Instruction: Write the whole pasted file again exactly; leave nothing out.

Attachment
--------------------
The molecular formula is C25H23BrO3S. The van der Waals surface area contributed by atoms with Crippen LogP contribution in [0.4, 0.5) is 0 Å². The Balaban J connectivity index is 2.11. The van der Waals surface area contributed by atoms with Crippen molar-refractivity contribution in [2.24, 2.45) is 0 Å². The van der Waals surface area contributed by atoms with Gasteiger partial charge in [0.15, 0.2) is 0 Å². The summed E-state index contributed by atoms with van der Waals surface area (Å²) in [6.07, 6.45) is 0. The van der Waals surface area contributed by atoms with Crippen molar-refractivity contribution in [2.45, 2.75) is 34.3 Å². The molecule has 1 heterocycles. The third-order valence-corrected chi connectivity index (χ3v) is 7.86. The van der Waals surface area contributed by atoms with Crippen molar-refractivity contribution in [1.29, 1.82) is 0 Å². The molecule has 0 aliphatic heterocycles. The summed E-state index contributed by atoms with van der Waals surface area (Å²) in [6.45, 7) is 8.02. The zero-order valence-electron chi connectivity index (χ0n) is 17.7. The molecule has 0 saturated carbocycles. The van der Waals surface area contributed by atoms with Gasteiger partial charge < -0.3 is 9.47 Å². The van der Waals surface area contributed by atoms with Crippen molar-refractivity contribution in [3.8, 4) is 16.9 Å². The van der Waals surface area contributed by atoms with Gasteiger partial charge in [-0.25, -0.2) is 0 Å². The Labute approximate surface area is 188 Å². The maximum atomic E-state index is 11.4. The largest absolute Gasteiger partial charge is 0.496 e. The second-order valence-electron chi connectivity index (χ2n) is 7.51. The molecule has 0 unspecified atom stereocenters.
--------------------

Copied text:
The molecular formula is C25H23BrO3S. The van der Waals surface area contributed by atoms with Crippen LogP contribution in [0.4, 0.5) is 0 Å². The Balaban J connectivity index is 2.11. The van der Waals surface area contributed by atoms with Crippen molar-refractivity contribution in [2.24, 2.45) is 0 Å². The van der Waals surface area contributed by atoms with Gasteiger partial charge in [0.15, 0.2) is 0 Å². The summed E-state index contributed by atoms with van der Waals surface area (Å²) in [6.07, 6.45) is 0. The van der Waals surface area contributed by atoms with Crippen molar-refractivity contribution in [2.45, 2.75) is 34.3 Å². The molecule has 1 heterocycles. The third-order valence-corrected chi connectivity index (χ3v) is 7.86. The van der Waals surface area contributed by atoms with Crippen molar-refractivity contribution in [1.29, 1.82) is 0 Å². The molecule has 0 aliphatic heterocycles. The summed E-state index contributed by atoms with van der Waals surface area (Å²) in [6.45, 7) is 8.02. The zero-order valence-electron chi connectivity index (χ0n) is 17.7. The molecule has 0 saturated carbocycles. The van der Waals surface area contributed by atoms with Gasteiger partial charge < -0.3 is 9.47 Å². The van der Waals surface area contributed by atoms with Crippen molar-refractivity contribution in [3.8, 4) is 16.9 Å². The van der Waals surface area contributed by atoms with Gasteiger partial charge in [-0.25, -0.2) is 0 Å². The Labute approximate surface area is 188 Å². The maximum atomic E-state index is 11.4. The largest absolute Gasteiger partial charge is 0.496 e. The second-order valence-electron chi connectivity index (χ2n) is 7.51. The molecule has 0 unspecified atom stereocenters.